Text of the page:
What is a shortreach bassoon?

You're looking into bassoons and come across the word 'shortreach'. Is this a bassoon just for children? Not necessarily...

The bassoon requires relatively large hands and dexterous fingers to play. Most younger players will struggle to learn the bassoon due to having a small hand span and being unable to cover some of the open holes.

Adults even with a 'normal' hand span, can still have short fingers which can make covering the holes difficult. This means shortreach bassoons are perfect for younger players, or adults with shorter fingers.

Unlike teneroons, or mini bassoons (which are smaller and pitched in different keys), a shortreach bassoon is still a full size instrument but designed specifically for small hands.

So what is different about a shortreach model? Obviously different brands create their own solution to this problem; but here are some features you may find...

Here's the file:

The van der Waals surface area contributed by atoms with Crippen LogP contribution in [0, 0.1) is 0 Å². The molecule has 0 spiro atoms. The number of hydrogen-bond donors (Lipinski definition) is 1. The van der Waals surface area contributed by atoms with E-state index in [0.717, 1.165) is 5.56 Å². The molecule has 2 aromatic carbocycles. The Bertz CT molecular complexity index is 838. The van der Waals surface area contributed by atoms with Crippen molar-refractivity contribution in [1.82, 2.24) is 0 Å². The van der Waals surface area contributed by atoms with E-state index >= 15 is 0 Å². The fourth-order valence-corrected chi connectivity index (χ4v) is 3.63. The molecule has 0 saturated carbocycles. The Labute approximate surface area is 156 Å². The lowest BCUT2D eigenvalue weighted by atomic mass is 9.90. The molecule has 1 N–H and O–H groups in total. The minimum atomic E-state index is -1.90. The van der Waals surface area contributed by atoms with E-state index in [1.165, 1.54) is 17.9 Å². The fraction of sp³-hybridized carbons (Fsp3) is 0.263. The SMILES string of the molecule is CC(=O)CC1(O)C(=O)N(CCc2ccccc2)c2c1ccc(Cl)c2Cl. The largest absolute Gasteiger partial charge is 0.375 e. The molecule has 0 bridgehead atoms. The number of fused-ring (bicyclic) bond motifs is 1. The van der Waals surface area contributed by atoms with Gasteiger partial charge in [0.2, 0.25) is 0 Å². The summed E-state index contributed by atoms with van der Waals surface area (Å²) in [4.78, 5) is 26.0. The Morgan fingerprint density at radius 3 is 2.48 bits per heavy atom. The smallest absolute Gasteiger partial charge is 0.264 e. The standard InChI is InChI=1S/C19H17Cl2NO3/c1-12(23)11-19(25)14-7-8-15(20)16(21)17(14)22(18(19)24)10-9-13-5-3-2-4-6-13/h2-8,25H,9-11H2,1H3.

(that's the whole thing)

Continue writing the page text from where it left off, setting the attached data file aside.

Extended Plateau Keys - By making the left-hand C hole an extended plateau key, the left-hand ring finger can cover this hole that would be otherwise unreachable. The low G on the butt joint is also extended giving easy reach for the right-hand ring finger.

Redesigned Bell - The increased length of the bell (and subsequent shortening of the wing joint) enhances the bassoon's sound projection and allows the instrument to be stored in a smaller case; easier for transporting.

Playing Spike - The spike means the bassoon's weight can be rested on the floor as opposed to being carried, which makes it much less a burden for smaller frames.

Balance Hanger - Being able to adjust where a sling is attached to the bassoon (via the sling ring) allows the budding musician to find their perfect balance point.

The Case - Many cases now come with backpack straps as well as carry handles and a large pocket for music so no need to carry unnecessary bags.

Bassoon diagram